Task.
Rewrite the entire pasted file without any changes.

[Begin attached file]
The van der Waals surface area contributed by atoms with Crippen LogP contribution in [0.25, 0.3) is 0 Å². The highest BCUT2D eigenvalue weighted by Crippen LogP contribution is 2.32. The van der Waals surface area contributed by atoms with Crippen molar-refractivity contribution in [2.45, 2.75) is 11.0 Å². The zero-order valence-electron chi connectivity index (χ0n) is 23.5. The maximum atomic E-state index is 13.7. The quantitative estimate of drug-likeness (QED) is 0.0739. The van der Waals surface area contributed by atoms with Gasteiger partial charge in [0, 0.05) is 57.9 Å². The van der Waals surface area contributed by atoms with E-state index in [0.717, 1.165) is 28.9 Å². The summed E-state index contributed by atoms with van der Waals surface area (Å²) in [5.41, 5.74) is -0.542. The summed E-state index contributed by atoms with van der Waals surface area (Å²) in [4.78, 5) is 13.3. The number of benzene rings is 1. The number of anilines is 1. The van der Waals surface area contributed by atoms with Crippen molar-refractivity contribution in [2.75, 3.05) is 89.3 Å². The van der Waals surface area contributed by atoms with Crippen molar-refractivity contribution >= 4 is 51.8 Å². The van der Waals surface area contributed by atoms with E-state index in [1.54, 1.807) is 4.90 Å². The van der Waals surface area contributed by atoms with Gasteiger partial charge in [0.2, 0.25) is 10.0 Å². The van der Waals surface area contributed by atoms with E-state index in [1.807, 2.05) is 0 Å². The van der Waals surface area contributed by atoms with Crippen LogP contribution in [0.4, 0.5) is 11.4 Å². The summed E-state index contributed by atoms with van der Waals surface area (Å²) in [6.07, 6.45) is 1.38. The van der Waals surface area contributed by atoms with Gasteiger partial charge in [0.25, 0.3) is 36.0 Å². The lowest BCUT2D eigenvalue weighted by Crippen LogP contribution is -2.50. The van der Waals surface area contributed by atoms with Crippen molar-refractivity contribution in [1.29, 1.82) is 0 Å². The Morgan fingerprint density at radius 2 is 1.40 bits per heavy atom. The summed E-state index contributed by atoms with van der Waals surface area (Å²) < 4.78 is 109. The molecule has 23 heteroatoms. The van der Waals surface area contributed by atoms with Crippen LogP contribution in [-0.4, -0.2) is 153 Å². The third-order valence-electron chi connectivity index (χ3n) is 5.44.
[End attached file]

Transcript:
The van der Waals surface area contributed by atoms with Crippen LogP contribution in [0.25, 0.3) is 0 Å². The highest BCUT2D eigenvalue weighted by Crippen LogP contribution is 2.32. The van der Waals surface area contributed by atoms with Crippen molar-refractivity contribution in [2.45, 2.75) is 11.0 Å². The zero-order valence-electron chi connectivity index (χ0n) is 23.5. The maximum atomic E-state index is 13.7. The quantitative estimate of drug-likeness (QED) is 0.0739. The van der Waals surface area contributed by atoms with Gasteiger partial charge in [0, 0.05) is 57.9 Å². The van der Waals surface area contributed by atoms with E-state index in [0.717, 1.165) is 28.9 Å². The summed E-state index contributed by atoms with van der Waals surface area (Å²) in [5.41, 5.74) is -0.542. The summed E-state index contributed by atoms with van der Waals surface area (Å²) in [4.78, 5) is 13.3. The number of benzene rings is 1. The number of anilines is 1. The van der Waals surface area contributed by atoms with Crippen molar-refractivity contribution in [2.75, 3.05) is 89.3 Å². The van der Waals surface area contributed by atoms with Crippen molar-refractivity contribution >= 4 is 51.8 Å². The van der Waals surface area contributed by atoms with E-state index in [1.54, 1.807) is 4.90 Å². The van der Waals surface area contributed by atoms with Gasteiger partial charge in [0.2, 0.25) is 10.0 Å². The van der Waals surface area contributed by atoms with E-state index in [1.807, 2.05) is 0 Å². The van der Waals surface area contributed by atoms with Crippen LogP contribution in [0.4, 0.5) is 11.4 Å². The summed E-state index contributed by atoms with van der Waals surface area (Å²) in [6.07, 6.45) is 1.38. The van der Waals surface area contributed by atoms with Gasteiger partial charge in [0.25, 0.3) is 36.0 Å². The lowest BCUT2D eigenvalue weighted by Crippen LogP contribution is -2.50. The van der Waals surface area contributed by atoms with Crippen molar-refractivity contribution in [1.29, 1.82) is 0 Å². The Morgan fingerprint density at radius 2 is 1.40 bits per heavy atom. The summed E-state index contributed by atoms with van der Waals surface area (Å²) < 4.78 is 109. The molecule has 23 heteroatoms. The van der Waals surface area contributed by atoms with Crippen LogP contribution in [-0.4, -0.2) is 153 Å². The third-order valence-electron chi connectivity index (χ3n) is 5.44.